> > >> (If it incorrectly obfuscated a particular error case which had
> > >>never cropped up, the bug in obfuscation wouldn't have been seen yet.)

> >
> > The obfuscated code produced by our decompiler is recompiled so incorrectly
> > generated code would have been seen by the compiler, and it's runtime
> > behavior would affect that aspect of the product's runtime behavior, since
> > we ship the recompiled version of our obfuscated code produced by
> > decompiling the product with itself in obfuscation mode. This is also
> > evidence that it supports correct COM Interop code generation since COM
> > Interop code used in the product wouldn't run correctly if the code was
> > generated incorrectly when the product was decompiled and recompiled prior
> > to distribution.

>
> I don't see how that argument applies. Not all incorrectly generated
> code will fail to compile, and it's possible that the incorrectly
> generated code only occurs in one particular execution flow which has
> never occurred, or which (say) subtly affects the threading so that a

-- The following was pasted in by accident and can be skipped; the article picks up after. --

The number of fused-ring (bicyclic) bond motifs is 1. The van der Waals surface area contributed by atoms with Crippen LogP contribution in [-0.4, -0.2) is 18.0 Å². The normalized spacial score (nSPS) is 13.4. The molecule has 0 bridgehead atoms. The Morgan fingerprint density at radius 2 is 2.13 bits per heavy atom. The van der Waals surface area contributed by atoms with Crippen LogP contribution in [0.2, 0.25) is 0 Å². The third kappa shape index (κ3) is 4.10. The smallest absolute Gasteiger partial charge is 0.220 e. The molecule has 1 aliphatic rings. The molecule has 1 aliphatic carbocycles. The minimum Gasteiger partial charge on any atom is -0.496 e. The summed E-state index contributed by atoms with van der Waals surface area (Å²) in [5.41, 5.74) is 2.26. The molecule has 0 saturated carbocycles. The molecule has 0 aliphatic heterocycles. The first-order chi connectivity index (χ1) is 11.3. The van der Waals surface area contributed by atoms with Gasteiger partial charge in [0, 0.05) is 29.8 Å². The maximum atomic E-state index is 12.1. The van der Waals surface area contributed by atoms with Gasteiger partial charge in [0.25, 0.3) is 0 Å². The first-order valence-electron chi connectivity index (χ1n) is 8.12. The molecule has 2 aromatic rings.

> previously theoretically thread-safe piece of code becomes
> theoretically unsafe, even if that lack of safety is never observed.
> (It's very easy to write threading code which will work on x86 but
> isn't guaranteed to work on all conformant CLRs.)
>
> I'm not saying you have such a bug - just that your reasoning of "Well,
> we use our products on themselves, therefore they don't have any bugs"
> is seriously flawed.
>
> > > Note that no specific claims were made about *your* obfuscator in the
> > > passage you quoted - only about *most* new obfuscator products.

> >
> > It is always better to identify specific reproducable examples and to cite
> > specific products, rather than making inaccurate general statements implying
> > that anything new that is less expensive, buggy, and incomplete.

>
> It didn't imply that *anything* new is buggy and incomplete. "Most"
> doesn't imply "all".
>
> I agree that it's better to be specific - I just disagree with your
> logic as applied to Alan Morgan's post.

 
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Jonathan Pierce
Guest
Posts: n/a
 
      19th Jun 2004
Jon Skeet [C# MVP] <(E-Mail Removed)> wrote in message news:<(E-Mail Removed)>...
> Jonathan Pierce <(E-Mail Removed)> wrote:
>
> <snip>
>
> > I'm not sure whether the same would be true about using the ILMerge